If you treated customers as the assets they are they would never leave.
Think about your other assets. Bank deposits, real estate, stocks, bonds and 401k accounts are important that they demand your attention on a regular basis. You manage your health with regular check-ups to make sure all systems are as good as can be. You make sure your car gets regular maintenance, gets washed and vacuumed to keep it running well and looking good. So why don’t customers get 1/10th of the attention you pay to other assets?
Your customers are where the gold is. You worked hard to get them in the door, you serviced the accounts, you made sure they got your best. It would be a shame to lose any due to neglect. It will be far more expensive to replace them and the revenue they generate.
Customer Retention Management programs only go so far in keeping your company top of mind. As utilitarian as a well-executed CRM program is there’s no substitute for human contact and interaction.
- Get to know something personal about them. Go beyond recognizing them and knowing their name. Where do they live? Do they have kids? What are their hobbies? How was their vacation? Anything that expands on the business relationship and moves it, at least tangentially, into the personal. People are much more apt to deal with people who take time to engage them on a real level. It also makes your interactions friendlier and more interesting.
- When you customer has a need that is not something you can supply refer them to experts that can help them. If you have such a person in your realm, great, go ahead and make the recommendation. If not, you can take a moment to ask your contacts for a recommendation and pass that along if you are satisfied the referral is worthwhile. Such actions are recognized as going the extra mile when you have nothing to gain, but gain you will. You will gain esteem and gratitude from the customer. After all, aren’t you in the business of providing the product or service that addresses the needs of the customers.
- Respect their opinions and preferences. You are in business because you are an expert in what you do, but that does not give you the right to lord it over the customer. Just as you would listen to the advice of an attorney or accountant and then tell them how to proceed. You need to give the same latitude to clients; your advice is just that, advice. Ultimately the decisions are not yours; and you must understand that your job is to be an advisor. If you are selling products or services the client will not always make the choice you think is the best but it will be what they perceive as the best for them. Inform, advise, shut-up and then execute as instructed.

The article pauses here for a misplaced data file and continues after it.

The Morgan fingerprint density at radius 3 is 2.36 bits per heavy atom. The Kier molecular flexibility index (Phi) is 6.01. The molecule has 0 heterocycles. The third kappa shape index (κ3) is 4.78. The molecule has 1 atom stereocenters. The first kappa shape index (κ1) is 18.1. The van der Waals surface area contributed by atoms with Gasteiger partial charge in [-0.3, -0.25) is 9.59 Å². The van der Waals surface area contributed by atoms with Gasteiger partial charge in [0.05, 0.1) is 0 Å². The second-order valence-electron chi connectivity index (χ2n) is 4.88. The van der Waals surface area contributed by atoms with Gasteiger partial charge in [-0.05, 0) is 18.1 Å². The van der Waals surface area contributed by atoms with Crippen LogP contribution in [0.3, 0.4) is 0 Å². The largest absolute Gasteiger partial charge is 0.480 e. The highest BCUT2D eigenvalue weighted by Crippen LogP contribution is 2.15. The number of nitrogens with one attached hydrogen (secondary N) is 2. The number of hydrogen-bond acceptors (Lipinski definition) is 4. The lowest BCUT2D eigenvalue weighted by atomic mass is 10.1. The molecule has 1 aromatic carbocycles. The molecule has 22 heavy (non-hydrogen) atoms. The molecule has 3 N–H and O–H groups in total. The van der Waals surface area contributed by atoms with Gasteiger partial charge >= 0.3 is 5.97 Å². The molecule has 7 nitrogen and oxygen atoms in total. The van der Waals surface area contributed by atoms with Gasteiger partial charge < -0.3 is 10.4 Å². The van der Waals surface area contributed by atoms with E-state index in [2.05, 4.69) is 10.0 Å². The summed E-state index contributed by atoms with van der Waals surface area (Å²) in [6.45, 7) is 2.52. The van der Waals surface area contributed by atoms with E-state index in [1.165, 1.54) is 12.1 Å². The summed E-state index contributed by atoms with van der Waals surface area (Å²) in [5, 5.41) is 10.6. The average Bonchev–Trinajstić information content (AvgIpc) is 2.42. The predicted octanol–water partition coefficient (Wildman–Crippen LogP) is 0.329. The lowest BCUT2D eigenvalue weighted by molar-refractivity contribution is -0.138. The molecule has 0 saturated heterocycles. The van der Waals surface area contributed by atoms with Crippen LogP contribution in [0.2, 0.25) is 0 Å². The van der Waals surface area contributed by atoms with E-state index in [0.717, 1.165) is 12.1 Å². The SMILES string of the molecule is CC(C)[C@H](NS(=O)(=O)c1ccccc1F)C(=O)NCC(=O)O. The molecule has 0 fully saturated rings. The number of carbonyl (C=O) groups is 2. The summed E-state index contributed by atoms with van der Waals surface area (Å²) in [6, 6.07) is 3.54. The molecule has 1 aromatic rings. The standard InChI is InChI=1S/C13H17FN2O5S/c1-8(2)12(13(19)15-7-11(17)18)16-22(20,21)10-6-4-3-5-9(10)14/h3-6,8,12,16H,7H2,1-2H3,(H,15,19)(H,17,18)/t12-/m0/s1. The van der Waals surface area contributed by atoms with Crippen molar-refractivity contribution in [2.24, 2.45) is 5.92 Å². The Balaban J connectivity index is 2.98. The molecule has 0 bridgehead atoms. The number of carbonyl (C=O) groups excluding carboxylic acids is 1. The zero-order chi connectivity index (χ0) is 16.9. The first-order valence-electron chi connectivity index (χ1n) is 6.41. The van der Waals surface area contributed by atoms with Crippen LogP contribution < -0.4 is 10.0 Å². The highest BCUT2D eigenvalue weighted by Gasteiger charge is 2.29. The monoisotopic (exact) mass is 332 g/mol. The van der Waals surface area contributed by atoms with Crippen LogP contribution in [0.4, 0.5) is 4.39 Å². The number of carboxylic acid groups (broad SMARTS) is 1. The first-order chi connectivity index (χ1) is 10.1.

- Following up is supremely important. If you were a donor to a charity would you expect a thank you? Of course, you would. How would you feel if your contributions were not acknowledged? The same can be said about your customers. It is probably not possible to thank each and every customer for every transaction, but a periodic outreach will go a long way in letting them know they are important and you value them. Try to think creatively and develop a simple process that will not be unwieldy to execute. Social media is a great way to be in contact with your customers. If you link to their social media profiles, posts and articles you can like, share or comment to show them you are engaged with them.
- Ask them. You may remember New York City Mayor Ed Koch who was famous for always asking “How am I doing?” It made him more approachable, sincere and humble in the eyes of many of the citizens. You can ask clients the same thing. You can call them call them from time to time. You should do so with your top tier accounts as a rule. You can also use one of the online survey platforms, like Constant Contact or Survey Monkey. You can attach a premium for taking the survey, such as a “free” or “upgrade” or even a drawing with a gift to the winner. Either way, it is about staying involved on the customer’s radar for the future.
No one likes to be ignored. All customers need to feel the love. The better you do it the longer the customer life cycle will be. When you look at your customer base and can recognize that you have many of them for years and years you will know how well you are doing at communicating the value of the relationship. Too many onetime customers are a warning sign. Retaining customers is job one.
To read more of the authors articles visit Greg’s Corner Office or Lorraine Gregory Communications. He is a Huffington Post Contributor, a graduate of the Goldman Sachs 10,000 Small Businesses program and is the CEO of an award winning marketing company. He can be contacted at firstname.lastname@example.org.